648-2 Bermudagrass Cultivars Differ in Their Traffic Tolerance.

Tuesday, 7 October 2008: 1:15 PM
George R. Brown Convention Center, 382AB
Jon Trappe1, Aaron Patton1, Mike Richardson1 and Freddie Waltz2, (1)Horticulture, University of Arkansas, Fayetteville, AR
(2)1109 Experiment St., University of Georgia, Griffin, GA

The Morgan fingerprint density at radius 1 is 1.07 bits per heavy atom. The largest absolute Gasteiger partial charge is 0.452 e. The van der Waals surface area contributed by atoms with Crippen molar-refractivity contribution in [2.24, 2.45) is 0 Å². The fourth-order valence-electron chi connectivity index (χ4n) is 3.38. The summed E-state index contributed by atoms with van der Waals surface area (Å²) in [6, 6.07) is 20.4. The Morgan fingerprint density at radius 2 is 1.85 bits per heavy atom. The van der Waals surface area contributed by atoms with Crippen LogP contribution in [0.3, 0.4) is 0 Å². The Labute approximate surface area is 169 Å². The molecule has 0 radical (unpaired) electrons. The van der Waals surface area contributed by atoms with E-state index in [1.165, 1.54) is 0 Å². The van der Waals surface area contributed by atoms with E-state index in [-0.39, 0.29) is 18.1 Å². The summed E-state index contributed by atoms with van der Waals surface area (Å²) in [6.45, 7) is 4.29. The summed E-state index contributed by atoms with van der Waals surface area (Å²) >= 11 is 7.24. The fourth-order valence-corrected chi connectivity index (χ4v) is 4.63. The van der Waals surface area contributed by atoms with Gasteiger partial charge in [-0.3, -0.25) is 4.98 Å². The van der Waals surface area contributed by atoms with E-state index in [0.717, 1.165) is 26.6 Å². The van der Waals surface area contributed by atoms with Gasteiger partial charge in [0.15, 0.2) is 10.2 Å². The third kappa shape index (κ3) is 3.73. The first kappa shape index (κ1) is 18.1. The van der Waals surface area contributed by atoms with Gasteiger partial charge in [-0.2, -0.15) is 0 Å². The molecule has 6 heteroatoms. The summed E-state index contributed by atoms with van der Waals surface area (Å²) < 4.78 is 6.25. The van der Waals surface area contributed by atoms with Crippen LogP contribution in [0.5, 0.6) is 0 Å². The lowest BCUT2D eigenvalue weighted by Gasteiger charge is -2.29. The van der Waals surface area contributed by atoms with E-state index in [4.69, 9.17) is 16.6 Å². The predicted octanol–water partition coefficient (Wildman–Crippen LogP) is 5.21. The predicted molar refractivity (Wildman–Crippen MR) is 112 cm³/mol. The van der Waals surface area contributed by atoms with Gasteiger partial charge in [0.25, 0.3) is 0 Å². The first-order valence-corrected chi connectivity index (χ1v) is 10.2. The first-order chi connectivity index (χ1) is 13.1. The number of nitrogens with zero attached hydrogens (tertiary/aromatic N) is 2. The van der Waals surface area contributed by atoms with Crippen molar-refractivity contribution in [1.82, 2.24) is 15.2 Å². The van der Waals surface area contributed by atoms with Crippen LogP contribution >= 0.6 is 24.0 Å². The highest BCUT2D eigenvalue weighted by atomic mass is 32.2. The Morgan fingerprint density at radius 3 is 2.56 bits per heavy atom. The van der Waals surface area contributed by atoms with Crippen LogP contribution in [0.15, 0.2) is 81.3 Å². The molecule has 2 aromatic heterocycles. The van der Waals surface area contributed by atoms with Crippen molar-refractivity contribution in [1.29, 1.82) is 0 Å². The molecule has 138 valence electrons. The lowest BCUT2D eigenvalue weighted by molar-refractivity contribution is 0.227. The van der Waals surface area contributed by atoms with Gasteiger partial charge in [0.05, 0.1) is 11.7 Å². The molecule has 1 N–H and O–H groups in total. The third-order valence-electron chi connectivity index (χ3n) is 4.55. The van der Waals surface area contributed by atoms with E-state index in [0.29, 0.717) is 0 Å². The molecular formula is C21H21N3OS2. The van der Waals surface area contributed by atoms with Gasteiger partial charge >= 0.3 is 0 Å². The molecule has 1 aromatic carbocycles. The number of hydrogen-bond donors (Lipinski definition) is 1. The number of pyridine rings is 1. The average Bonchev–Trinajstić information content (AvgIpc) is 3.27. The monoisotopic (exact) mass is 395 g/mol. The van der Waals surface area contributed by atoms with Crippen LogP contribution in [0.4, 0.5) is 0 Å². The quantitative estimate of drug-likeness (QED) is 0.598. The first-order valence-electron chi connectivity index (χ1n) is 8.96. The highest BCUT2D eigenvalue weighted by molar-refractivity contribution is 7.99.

Bermudagrass is the most widely used turfgrass species for golf courses and sports fields in the southern U.S. and transition zone. Continuous trafficking from play or equipment can reduce bermudagrass coverage and turf quality. This study evaluated 42 bermudagrass cultivars (30 commercially available cultivars, 12 experimental lines) for their traffic tolerance. Traffic was applied for a four week period in summer and fall with a Cady traffic simulator in Fayetteville, AR to determine differences in traffic tolerance. A similar study was also conducted in the fall of 2007 in Griffin, GA, using a Brinkman traffic simulator. In Arkansas, seventeen commercially available cultivars were rated highest in summer traffic tolerance including ‘Barbados', ‘Contessa', ‘Midlawn', ‘Panama', ‘Patriot', ‘Princess 77', ‘Riviera', ‘Sovereign', ‘Sultan', ‘Sunbird', ‘Sunsport', ‘Southern Star', ‘Sundevil II', ‘Tifsport', ‘Transcontinental', ‘Veracruz', and ‘Yukon'. The commercially available cultivars ‘Arizona Common', ‘Ashmore', and ‘Aussie Green' were found to have poor traffic tolerance. This study demonstrates that a range of traffic tolerance exists among currently-available bermudagrass cultivars